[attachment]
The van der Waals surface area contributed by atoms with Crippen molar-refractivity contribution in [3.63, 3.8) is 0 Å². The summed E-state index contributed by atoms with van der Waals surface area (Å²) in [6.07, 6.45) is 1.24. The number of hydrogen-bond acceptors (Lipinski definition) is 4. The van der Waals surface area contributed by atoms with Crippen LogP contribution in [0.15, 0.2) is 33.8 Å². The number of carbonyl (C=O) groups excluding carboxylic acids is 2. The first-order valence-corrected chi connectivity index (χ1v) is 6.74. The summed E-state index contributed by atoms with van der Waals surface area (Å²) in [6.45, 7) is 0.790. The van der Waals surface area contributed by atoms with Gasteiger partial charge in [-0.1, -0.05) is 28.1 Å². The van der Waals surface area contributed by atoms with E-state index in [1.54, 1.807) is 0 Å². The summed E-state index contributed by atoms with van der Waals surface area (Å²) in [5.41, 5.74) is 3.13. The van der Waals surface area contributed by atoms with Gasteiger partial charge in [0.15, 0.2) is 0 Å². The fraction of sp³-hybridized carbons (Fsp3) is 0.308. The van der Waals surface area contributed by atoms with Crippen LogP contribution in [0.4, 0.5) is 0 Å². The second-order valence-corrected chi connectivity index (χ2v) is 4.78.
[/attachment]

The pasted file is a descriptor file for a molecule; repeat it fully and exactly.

The van der Waals surface area contributed by atoms with Crippen molar-refractivity contribution in [3.63, 3.8) is 0 Å². The summed E-state index contributed by atoms with van der Waals surface area (Å²) in [6.07, 6.45) is 1.24. The number of hydrogen-bond acceptors (Lipinski definition) is 4. The van der Waals surface area contributed by atoms with Crippen LogP contribution in [0.15, 0.2) is 33.8 Å². The number of carbonyl (C=O) groups excluding carboxylic acids is 2. The first-order valence-corrected chi connectivity index (χ1v) is 6.74. The summed E-state index contributed by atoms with van der Waals surface area (Å²) in [6.45, 7) is 0.790. The van der Waals surface area contributed by atoms with Gasteiger partial charge in [-0.1, -0.05) is 28.1 Å². The van der Waals surface area contributed by atoms with E-state index in [1.54, 1.807) is 0 Å². The summed E-state index contributed by atoms with van der Waals surface area (Å²) in [5.41, 5.74) is 3.13. The van der Waals surface area contributed by atoms with Gasteiger partial charge in [0.15, 0.2) is 0 Å². The fraction of sp³-hybridized carbons (Fsp3) is 0.308. The van der Waals surface area contributed by atoms with Crippen LogP contribution in [0.4, 0.5) is 0 Å². The second-order valence-corrected chi connectivity index (χ2v) is 4.78.